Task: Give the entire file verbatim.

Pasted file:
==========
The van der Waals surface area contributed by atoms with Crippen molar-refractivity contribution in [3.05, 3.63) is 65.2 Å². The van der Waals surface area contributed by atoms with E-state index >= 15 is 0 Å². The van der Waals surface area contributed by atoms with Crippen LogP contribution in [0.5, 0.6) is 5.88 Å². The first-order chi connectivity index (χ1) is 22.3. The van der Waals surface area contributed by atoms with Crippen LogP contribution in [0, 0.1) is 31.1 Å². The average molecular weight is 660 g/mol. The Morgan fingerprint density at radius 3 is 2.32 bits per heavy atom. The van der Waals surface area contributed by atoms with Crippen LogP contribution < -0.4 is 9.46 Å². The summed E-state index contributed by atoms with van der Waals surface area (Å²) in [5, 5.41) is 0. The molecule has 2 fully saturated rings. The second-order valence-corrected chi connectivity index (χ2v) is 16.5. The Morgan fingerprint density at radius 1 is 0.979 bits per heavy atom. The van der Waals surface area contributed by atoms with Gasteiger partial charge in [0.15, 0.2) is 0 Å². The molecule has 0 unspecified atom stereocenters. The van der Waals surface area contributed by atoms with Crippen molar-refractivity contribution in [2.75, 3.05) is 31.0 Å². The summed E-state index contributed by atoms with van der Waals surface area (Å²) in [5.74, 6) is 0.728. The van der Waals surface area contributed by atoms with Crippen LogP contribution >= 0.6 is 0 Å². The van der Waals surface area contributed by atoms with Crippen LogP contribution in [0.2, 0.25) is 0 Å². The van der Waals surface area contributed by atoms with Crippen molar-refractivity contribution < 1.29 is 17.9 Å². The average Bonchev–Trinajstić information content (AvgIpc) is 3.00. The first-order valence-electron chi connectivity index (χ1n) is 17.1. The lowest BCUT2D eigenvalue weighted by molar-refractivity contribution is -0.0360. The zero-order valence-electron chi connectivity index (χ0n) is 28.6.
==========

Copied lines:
The van der Waals surface area contributed by atoms with Crippen molar-refractivity contribution in [3.05, 3.63) is 65.2 Å². The van der Waals surface area contributed by atoms with E-state index >= 15 is 0 Å². The van der Waals surface area contributed by atoms with Crippen LogP contribution in [0.5, 0.6) is 5.88 Å². The first-order chi connectivity index (χ1) is 22.3. The van der Waals surface area contributed by atoms with Crippen LogP contribution in [0, 0.1) is 31.1 Å². The average molecular weight is 660 g/mol. The Morgan fingerprint density at radius 3 is 2.32 bits per heavy atom. The van der Waals surface area contributed by atoms with Crippen LogP contribution < -0.4 is 9.46 Å². The summed E-state index contributed by atoms with van der Waals surface area (Å²) in [5, 5.41) is 0. The molecule has 2 fully saturated rings. The second-order valence-corrected chi connectivity index (χ2v) is 16.5. The Morgan fingerprint density at radius 1 is 0.979 bits per heavy atom. The van der Waals surface area contributed by atoms with Gasteiger partial charge in [0.15, 0.2) is 0 Å². The molecule has 0 unspecified atom stereocenters. The van der Waals surface area contributed by atoms with Crippen molar-refractivity contribution in [2.75, 3.05) is 31.0 Å². The summed E-state index contributed by atoms with van der Waals surface area (Å²) in [5.74, 6) is 0.728. The van der Waals surface area contributed by atoms with Crippen LogP contribution >= 0.6 is 0 Å². The van der Waals surface area contributed by atoms with Crippen LogP contribution in [0.2, 0.25) is 0 Å². The van der Waals surface area contributed by atoms with Crippen molar-refractivity contribution < 1.29 is 17.9 Å². The average Bonchev–Trinajstić information content (AvgIpc) is 3.00. The first-order valence-electron chi connectivity index (χ1n) is 17.1. The lowest BCUT2D eigenvalue weighted by molar-refractivity contribution is -0.0360. The zero-order valence-electron chi connectivity index (χ0n) is 28.6.